In a data landscape that prioritizes information about users, it’s a rare thing to actually call for taking and keeping less of it. And yet, end-to-end-encrypted messaging app Signal has grown in popularity precisely for bucking the trend. This week, they took another step in protecting their users with the announcement of “sealed sender.”
This mode will hide a sender’s identifying information inside an already-encrypted message, meaning that Signal itself will have no information about where a message originates—only where it needs to go. Put in their terms on their blog this week, “While the service always need to know where a message should be delivered, ideally it shouldn’t need to know who the sender is.” This Sealed Sender mode enacts what they see as a better way: “It would be better if the service could handle packages where only the destination is written on the outside, with a blank space where the “from” address used to be.” A new delivery process is in beta to accomplish this goal, and will be automatically included in a forthcoming update for the platform.
It’s important to note that presently, Signal users have considerable control over who they communicate with using the tool. In their words, “profiles are shared with your contacts, other people or groups who you explicitly approve, and in conversations that you create.” This matters because messages with unidentified and largely untraceable senders could potentially lead to abuse or harassment with no way to find its origin. Recognizing that risk, Signal also affords users the option to communicate with others outside this defined radius—but acknowledges that those users are “living on the edge,” and requires them to opt-in to such messages.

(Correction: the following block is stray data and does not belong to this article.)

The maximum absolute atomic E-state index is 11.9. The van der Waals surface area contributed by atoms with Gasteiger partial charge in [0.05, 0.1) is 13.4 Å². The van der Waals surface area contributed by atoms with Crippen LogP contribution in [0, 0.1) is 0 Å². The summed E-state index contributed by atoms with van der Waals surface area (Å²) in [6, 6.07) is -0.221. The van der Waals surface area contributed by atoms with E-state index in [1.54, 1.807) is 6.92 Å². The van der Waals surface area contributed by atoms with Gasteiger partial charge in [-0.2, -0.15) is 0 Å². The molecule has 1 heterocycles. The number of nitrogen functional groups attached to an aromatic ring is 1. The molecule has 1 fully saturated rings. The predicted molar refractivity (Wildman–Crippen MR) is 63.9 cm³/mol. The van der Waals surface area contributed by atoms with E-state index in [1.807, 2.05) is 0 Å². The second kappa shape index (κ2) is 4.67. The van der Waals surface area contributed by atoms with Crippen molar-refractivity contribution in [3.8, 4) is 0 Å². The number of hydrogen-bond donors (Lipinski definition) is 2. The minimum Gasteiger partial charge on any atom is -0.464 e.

While many platforms couldn’t accomplish this level of security for users (and frankly, few aspire to it), Signal is serving a population actively aiming to combat the cultures of other messaging companies, ones so sensitive to breach and exposure. These moves are aiding Signal in its move to cultivate what they call “metadata resistance,” or a wish to eliminate as much metadata as possible on its users. As TechCrunch explains it: “your data was never stored—but now it can’t be.”
This is a highly attractive feature for vulnerable populations in need of a secure and largely untraceable way to share sensitive information. Reporters can use it to get tips from confidential sources, and marginalized individuals in need of a safe place to disclose information can do so without fear of being found out. The final words of their announcement share words that many social media users yearn to hear right now: “We do not collect or store any sensitive information about our users, and that won’t ever change.” In a world where data seems a moment away from theft or surveillance, it’ll be interesting to see how like products respond to this latest move from Signal.
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